Everywhere you look, some sinister organization is trying to trick you into eating bugs. From the World Economic Forum to the Canadian government, the money-grubbing bug pushers want you to abandon meat for the creepy crawling alternatives, under the auspices of fighting climate change and bettering human health.
The Canadian government is funding a cricket farm in London, Ontario, the world's largest of its kind. The locust ranch owners at Aspire Foods say the farm is making cricket protein powder for pet food, but that’s not the long-term end goal. Human pet food is the real plan and they admit it.
“We have a massive growth in both population and appetite for protein, while at the same time we're seeing a significant reduction in arable land and resources to produce food. Our longer-term vision is to make sure that this is a protein source that can be available and affordable to genuinely address food insecurity in many countries around the world,” said co-founder and CEO Mohammed Ashour.
Canadians paid our future cricket meal overlords up to $8.5 million to scale up.
At the same time around the world, we are seeing attacks on meat farmers. Canada recently backed off a plan to label ground meat as bad for human health, after a huge pushback from industry and consumers.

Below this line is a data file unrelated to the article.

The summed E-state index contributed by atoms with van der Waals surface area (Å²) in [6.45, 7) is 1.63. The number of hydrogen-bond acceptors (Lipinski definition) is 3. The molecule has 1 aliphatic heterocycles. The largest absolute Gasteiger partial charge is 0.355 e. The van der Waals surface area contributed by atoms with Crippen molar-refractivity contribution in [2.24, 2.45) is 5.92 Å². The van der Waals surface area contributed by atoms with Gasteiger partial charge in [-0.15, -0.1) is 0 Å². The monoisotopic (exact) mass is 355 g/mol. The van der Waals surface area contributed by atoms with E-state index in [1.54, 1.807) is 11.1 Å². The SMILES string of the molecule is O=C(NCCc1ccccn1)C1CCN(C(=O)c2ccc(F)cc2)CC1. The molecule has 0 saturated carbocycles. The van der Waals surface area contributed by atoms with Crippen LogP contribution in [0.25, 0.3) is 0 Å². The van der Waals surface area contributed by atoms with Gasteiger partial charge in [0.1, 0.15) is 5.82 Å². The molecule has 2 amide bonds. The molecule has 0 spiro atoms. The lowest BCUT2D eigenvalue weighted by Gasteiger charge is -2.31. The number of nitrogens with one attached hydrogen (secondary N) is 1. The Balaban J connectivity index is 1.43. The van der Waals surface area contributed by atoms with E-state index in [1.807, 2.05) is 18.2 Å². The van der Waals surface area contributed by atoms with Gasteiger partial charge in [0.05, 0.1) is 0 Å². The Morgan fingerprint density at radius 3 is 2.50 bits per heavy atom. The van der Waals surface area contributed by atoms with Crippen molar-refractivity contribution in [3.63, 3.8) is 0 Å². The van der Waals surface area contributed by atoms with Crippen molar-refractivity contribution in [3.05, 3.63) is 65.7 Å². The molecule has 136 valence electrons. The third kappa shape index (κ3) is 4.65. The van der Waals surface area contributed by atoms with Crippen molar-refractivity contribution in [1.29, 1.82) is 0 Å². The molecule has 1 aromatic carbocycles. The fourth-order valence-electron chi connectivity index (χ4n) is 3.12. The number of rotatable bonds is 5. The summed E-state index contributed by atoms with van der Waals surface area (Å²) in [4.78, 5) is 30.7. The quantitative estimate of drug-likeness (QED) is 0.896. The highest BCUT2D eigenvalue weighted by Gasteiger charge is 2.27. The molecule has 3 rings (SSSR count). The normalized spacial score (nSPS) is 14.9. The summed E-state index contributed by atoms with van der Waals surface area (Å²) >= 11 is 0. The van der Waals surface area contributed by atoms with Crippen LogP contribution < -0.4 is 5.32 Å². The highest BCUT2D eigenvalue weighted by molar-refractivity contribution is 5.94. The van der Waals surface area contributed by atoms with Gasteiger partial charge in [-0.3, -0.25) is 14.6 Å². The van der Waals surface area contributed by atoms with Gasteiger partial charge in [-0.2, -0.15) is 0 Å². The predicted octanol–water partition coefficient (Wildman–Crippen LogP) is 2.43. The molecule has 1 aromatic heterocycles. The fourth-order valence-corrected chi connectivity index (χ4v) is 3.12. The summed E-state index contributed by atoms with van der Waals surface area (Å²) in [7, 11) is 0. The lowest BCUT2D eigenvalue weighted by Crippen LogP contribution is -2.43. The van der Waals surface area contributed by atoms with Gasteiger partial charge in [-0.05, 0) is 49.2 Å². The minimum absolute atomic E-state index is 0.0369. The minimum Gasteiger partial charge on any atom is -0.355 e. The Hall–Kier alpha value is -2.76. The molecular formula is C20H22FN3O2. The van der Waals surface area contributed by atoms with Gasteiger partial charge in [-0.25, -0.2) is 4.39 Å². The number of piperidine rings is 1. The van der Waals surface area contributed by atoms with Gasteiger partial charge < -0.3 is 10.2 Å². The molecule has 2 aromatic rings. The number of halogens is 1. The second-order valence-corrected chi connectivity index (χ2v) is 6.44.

Farmers are also protesting in the Netherlands after the Dutch government told them they have to cull 30% of their livestock to meet carbon emissions goals, a bizarre scheme that will drive up the price of real meat. While the rich elites eat steak, Dutch people feeling the crunch of grocery prices can eat crickets, just like their Labradoodles.
But there is one thing the cricket-peddling globalists don't want to tell you. Insects are dangerous to eat, and not just to the people weird enough to consume them, but to the unwitting farms that exist near them.
A national library of medicine study of bug farmers, titled “A parasitological evaluation of edible insects and their role in the transmission of parasitic diseases to humans and animals,” uncovered some very real problems with bug consumption:
The experimental material comprised samples of live insects (imagines) from 300 household farms and pet stores, including 75 mealworm farms, 75 house cricket farms, 75 Madagascar hissing cockroach farms and 75 migrating locust farms. Parasites were detected in 244 (81.33%) out of 300 (100%) examined insect farms. In 206 (68.67%) of the cases, the identified parasites were pathogenic for insects only; in 106 (35.33%) cases, parasites were potentially parasitic for animals; and in 91 (30.33%) cases, parasites were potentially pathogenic for humans. Edible insects are an underestimated reservoir of human and animal parasites.
Our research indicates the important role of these insects in the epidemiology of parasites pathogenic to vertebrates. Conducted parasitological examination suggests that edible insects may be the most important parasite vector for domestic insectivorous animals. According to our studies the future research should focus on the need for constant monitoring of studied insect farms for pathogens, thus increasing food and feed safety.
So the next time some global elite tells you it is your civic duty to malnourish yourself, eat bugs, live in a pod and self-sterilize, remember: you could get bugs if you eat bugs.